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Italian Architect Gae Aulenti Dies at 84

Aulenti was arguably the only internationally-recognized female practitioner in the first wave of starchitects, winning commissions in the 1980s alongside Aldo Rossi and I.M. Pei.

By Julie V. Iovine
November 2, 2012
Photo via Linkiesta
Gae Aulenti

Gae Aulenti, the preeminent Italian architect whose art-infused take on postmodernism elevated such projects as the Musée d'Orsay and the Asian Art Museum of San Francisco to works of true resonance, died on October 31st, following a long illness. Aulenti, who lived in Milan, was 84 years old.

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Aulenti was arguably the only internationally-recognized female practitioner in the first wave of starchitects, winning commissions in the 1980s alongside the likes of Aldo Rossi, Michael Graves, I.M. Pei, and Robert Venturi. And while she shared postmodernist interests in reconnecting present day technologies with the multivalent richness of the past, she rejected labels. "It's not possible to define a style in my work,'' she told the New York Times in 1987. ''If you're designing an airport, then airplanes are important. It's no more complicated designing a museum. I prefer museums for my own personal passion—the art."

Born in Palazzolo dello Stella near Trieste, Aulenti defied her parents’ wish for her to pursue the traditional marriage course and fled to Milan where she earned her architecture degree at the Milan Polytechnic School of Architecture in 1951. Then as now, architecture degrees provided a wider latitude of employment and Aulenti's first post-university job was creative director of Casabella magazine, a leading voice of avant garde modernism in the Sixties. Aulenti joined a powerful milieu of thinkers in Milan that included Aldo Rossi, furniture designer Mario Bellini, and writer Umberto Eco.

Like Charlotte Perriand, Aulenti applied her interests in architecture first to furniture design, creating one of the seminal pieces of the Eighties, the Tavolo con Ruote, notable for its imaginative marriage of tough and fragile, craft and industry, float glass and factory wheels. The Tavolo made for Fontana Arte is in the permanent collection of the Museum of Modern Art. Unlike Perriand, however, whose talents were long obscured by the brilliant shadow of Le Corbusier, Aulenti never attached herself to a male collaborator, working with a small staff out of a home office on the Piazza San Marco in Milan for such leading furniture companies as Knoll, Kartell, and the lighting manufacturer Artemide.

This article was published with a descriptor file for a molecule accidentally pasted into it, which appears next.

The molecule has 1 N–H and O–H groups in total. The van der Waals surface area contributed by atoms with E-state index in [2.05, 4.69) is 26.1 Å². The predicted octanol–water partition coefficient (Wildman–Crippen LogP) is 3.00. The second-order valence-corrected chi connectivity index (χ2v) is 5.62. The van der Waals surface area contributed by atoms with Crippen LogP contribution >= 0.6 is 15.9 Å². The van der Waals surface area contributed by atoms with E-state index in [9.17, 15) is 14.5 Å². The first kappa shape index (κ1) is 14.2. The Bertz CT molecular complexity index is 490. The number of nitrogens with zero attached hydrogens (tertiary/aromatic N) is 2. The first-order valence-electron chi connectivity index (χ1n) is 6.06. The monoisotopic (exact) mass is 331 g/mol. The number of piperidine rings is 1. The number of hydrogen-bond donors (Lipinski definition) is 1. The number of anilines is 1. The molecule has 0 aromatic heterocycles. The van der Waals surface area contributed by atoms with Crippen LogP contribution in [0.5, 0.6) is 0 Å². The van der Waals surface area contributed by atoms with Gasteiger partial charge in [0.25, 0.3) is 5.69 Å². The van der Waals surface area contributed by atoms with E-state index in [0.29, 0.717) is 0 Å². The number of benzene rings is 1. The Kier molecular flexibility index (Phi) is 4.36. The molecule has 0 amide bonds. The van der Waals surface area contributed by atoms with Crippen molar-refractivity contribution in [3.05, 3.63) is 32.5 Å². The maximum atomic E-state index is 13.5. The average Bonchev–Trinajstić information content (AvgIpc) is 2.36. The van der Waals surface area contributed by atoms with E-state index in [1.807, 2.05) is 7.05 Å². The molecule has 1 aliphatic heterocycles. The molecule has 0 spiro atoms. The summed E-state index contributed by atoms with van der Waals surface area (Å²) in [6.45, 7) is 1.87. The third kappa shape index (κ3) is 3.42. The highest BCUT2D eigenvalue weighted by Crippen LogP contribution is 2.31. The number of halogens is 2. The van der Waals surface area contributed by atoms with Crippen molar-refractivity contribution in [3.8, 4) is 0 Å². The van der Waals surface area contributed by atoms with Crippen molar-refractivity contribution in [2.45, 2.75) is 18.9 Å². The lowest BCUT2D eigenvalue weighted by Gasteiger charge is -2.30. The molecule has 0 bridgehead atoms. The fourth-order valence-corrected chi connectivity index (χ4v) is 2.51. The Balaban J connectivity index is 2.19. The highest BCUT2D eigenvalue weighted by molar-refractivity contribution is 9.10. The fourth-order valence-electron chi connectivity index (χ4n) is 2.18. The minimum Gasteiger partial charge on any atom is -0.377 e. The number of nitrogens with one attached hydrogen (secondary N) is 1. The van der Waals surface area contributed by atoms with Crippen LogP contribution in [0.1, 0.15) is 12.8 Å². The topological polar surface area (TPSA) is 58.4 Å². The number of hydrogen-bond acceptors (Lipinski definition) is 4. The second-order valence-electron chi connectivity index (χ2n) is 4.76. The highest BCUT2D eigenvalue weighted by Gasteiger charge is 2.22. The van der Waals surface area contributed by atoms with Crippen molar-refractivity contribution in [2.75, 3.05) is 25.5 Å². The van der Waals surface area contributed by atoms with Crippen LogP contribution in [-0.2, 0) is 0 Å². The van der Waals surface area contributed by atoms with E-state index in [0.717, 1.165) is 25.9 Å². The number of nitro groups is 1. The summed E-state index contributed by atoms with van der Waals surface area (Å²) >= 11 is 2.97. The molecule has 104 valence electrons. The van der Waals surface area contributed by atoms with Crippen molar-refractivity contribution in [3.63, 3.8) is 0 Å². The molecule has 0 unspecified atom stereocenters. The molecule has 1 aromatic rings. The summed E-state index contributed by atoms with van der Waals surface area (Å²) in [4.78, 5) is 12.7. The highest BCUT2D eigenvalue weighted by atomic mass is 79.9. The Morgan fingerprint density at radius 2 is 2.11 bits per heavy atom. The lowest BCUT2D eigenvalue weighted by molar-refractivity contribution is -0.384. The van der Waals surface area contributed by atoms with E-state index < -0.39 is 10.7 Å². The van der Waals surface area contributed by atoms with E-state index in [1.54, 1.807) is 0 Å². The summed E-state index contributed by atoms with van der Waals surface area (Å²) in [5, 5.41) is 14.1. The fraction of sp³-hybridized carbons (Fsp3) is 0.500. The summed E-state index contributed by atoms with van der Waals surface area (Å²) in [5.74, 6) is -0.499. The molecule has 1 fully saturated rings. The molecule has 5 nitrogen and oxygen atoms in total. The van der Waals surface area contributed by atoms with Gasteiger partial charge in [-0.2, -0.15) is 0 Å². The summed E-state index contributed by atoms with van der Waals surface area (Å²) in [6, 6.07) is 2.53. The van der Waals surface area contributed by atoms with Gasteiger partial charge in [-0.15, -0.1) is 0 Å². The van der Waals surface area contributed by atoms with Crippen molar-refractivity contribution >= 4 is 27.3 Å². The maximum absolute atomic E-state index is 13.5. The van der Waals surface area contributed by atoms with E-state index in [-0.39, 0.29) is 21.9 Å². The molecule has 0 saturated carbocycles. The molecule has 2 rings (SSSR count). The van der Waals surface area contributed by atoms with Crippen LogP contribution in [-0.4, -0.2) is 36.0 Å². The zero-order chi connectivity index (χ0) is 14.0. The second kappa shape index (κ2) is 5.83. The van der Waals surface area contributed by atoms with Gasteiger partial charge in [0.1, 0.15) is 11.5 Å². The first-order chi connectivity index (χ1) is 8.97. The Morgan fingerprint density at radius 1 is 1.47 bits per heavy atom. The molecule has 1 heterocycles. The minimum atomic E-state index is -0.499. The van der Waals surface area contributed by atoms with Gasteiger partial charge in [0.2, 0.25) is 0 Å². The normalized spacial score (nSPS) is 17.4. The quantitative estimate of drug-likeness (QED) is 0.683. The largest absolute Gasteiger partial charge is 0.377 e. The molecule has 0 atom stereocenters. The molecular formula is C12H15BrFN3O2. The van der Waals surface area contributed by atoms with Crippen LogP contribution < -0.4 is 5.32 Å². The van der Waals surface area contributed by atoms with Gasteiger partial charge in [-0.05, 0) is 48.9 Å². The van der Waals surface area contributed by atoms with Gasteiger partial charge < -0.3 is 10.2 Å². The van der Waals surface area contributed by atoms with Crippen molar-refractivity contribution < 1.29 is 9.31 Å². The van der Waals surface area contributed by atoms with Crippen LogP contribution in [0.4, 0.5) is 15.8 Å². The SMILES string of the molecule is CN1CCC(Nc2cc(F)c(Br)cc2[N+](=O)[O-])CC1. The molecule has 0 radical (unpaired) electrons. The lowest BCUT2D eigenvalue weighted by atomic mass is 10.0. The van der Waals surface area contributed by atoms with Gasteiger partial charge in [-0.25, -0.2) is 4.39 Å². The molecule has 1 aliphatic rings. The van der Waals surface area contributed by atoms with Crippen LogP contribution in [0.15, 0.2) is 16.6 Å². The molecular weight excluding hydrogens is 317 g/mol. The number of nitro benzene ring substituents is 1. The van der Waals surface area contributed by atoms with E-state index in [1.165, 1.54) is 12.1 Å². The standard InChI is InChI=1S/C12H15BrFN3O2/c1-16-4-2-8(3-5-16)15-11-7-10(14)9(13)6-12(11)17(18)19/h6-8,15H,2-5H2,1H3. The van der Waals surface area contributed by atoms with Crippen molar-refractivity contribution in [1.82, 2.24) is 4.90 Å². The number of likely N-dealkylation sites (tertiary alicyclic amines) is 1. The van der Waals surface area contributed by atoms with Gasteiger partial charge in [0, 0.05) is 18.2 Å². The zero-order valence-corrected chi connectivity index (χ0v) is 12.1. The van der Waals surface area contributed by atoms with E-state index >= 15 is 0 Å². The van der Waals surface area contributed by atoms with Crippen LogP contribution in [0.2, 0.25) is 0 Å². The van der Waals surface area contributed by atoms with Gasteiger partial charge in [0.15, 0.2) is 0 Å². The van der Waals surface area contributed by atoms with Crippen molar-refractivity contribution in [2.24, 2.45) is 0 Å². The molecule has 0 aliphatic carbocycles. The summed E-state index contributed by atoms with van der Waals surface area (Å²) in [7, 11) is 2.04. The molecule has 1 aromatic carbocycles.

Early on, Aulenti renovated Fiat's Palazzo Grassi in Venice into an art museum, winning the lifelong friendship and patronage of Fiat's chairman Giovanni Agnelli (she designed a ski lodge for him in St. Moritz). Other projects included showrooms not only for Fiat but also for Knoll and Olivetti and the Palacio Nacional de Montjuic in Barcelona, a museum of Catalan art. Adding landscape to her portfolio, she adapted an 18th-century garden for Emilio Pucci in the Tuscan hills outside Florence. In 2003, she completed the adaptive reuse of the old main library into the Asian Art Museum of San Francisco.

Aulenti, married twice, first to architect Franco Buzzi and then to Carlo Ripa di Meana, a former cultural affairs commissioner for the European Community, is survived by one daughter, Giovanna Buzzi, a costume designer living in Rome, and a granddaughter. Even now, Aulenti remains a controversial figure, her name sometimes barely mentioned in collections focused either on modernism or on postmodernism. Her scope was too large and her aesthetic too independent for easy categorization. Meanwhile, the Musée d'Orsay, critiqued sharply in its own day as a pastiche, has earned a revered place on the Left Bank and is now one of the most visited sights in Paris attracting more than three million visitors a year.

Julie Iovine writes a monthly architecture column for the Wall Street Journal.

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